Stavros Niarchos Foundation Cultural Center
November 16, 2016
The history of the past two centuries indicates that democracies are less likely to fight wars among themselves. So more democracy is good for the people of the world, but it’s also good for our national security. Which is why America’s closest friends are democracies — like Greece. It’s why we stand together in NATO — an alliance of democracies.
In recent years, we’ve made historic investments in NATO, increased America’s presence in Europe, and today’s NATO — the world’s greatest alliance — is as strong and as ready as it’s ever been. And I am confident that just as America’s commitment to the transatlantic alliance has endured for seven decades –whether it’s been under a Democratic or Republican administration — that commitment will continue, including our pledge and our treaty obligation to defend every ally.
Our democracies show that we’re stronger than terrorists, and fundamentalists, and absolutists who can’t tolerate difference, can’t tolerate ideas that vary from their own, who try to change people’s way of life through violence and would make us betray or shrink from our values. Democracy is stronger than organizations like ISIL.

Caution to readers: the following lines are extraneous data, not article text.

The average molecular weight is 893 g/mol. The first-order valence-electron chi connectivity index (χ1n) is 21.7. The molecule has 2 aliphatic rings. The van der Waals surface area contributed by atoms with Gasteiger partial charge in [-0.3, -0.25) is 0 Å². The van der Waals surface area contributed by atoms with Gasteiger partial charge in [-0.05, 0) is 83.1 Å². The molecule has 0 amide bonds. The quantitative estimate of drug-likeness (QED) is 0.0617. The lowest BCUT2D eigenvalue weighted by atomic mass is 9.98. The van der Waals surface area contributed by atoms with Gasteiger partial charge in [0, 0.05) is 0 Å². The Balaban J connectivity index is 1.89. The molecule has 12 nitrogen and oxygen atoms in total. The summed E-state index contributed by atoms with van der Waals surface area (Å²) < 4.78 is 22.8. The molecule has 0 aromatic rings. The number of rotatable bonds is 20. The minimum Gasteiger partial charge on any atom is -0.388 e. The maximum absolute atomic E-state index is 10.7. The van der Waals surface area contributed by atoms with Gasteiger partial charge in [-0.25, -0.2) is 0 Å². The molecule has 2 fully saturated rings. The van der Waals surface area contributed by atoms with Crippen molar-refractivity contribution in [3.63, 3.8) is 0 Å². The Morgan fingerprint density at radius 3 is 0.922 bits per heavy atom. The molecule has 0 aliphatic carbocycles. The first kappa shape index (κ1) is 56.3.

Here in Europe, even with today’s challenges, I believe that by virtue of the progress it has delivered over the decades — the stability it has provided, the security it’s reinforced– that European integration and the European Union remains one of the great political and economic achievements of human history. (Applause.) And today more than ever, the world needs a Europe that is strong and prosperous and democratic.